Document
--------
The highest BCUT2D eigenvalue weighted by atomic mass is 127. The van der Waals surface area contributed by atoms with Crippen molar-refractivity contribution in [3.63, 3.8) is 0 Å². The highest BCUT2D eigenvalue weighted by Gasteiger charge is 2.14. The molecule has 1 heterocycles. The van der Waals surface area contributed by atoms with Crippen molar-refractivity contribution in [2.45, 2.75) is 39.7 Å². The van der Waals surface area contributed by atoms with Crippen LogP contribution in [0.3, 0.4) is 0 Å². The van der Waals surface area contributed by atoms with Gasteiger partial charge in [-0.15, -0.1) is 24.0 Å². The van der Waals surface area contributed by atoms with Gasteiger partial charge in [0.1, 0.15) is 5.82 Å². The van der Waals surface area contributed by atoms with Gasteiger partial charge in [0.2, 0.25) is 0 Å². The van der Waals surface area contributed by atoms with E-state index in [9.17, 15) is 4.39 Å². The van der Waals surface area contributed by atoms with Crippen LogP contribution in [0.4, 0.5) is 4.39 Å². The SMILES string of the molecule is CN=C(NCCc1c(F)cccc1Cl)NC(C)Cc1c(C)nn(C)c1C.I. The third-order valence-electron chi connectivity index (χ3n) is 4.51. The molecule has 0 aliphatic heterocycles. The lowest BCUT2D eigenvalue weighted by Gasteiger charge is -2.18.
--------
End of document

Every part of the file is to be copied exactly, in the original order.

The highest BCUT2D eigenvalue weighted by atomic mass is 127. The van der Waals surface area contributed by atoms with Crippen molar-refractivity contribution in [3.63, 3.8) is 0 Å². The highest BCUT2D eigenvalue weighted by Gasteiger charge is 2.14. The molecule has 1 heterocycles. The van der Waals surface area contributed by atoms with Crippen molar-refractivity contribution in [2.45, 2.75) is 39.7 Å². The van der Waals surface area contributed by atoms with Crippen LogP contribution in [0.3, 0.4) is 0 Å². The van der Waals surface area contributed by atoms with Gasteiger partial charge in [-0.15, -0.1) is 24.0 Å². The van der Waals surface area contributed by atoms with Gasteiger partial charge in [0.1, 0.15) is 5.82 Å². The van der Waals surface area contributed by atoms with Gasteiger partial charge in [0.2, 0.25) is 0 Å². The van der Waals surface area contributed by atoms with E-state index in [9.17, 15) is 4.39 Å². The van der Waals surface area contributed by atoms with Crippen LogP contribution in [0.4, 0.5) is 4.39 Å². The SMILES string of the molecule is CN=C(NCCc1c(F)cccc1Cl)NC(C)Cc1c(C)nn(C)c1C.I. The third-order valence-electron chi connectivity index (χ3n) is 4.51. The molecule has 0 aliphatic heterocycles. The lowest BCUT2D eigenvalue weighted by Gasteiger charge is -2.18.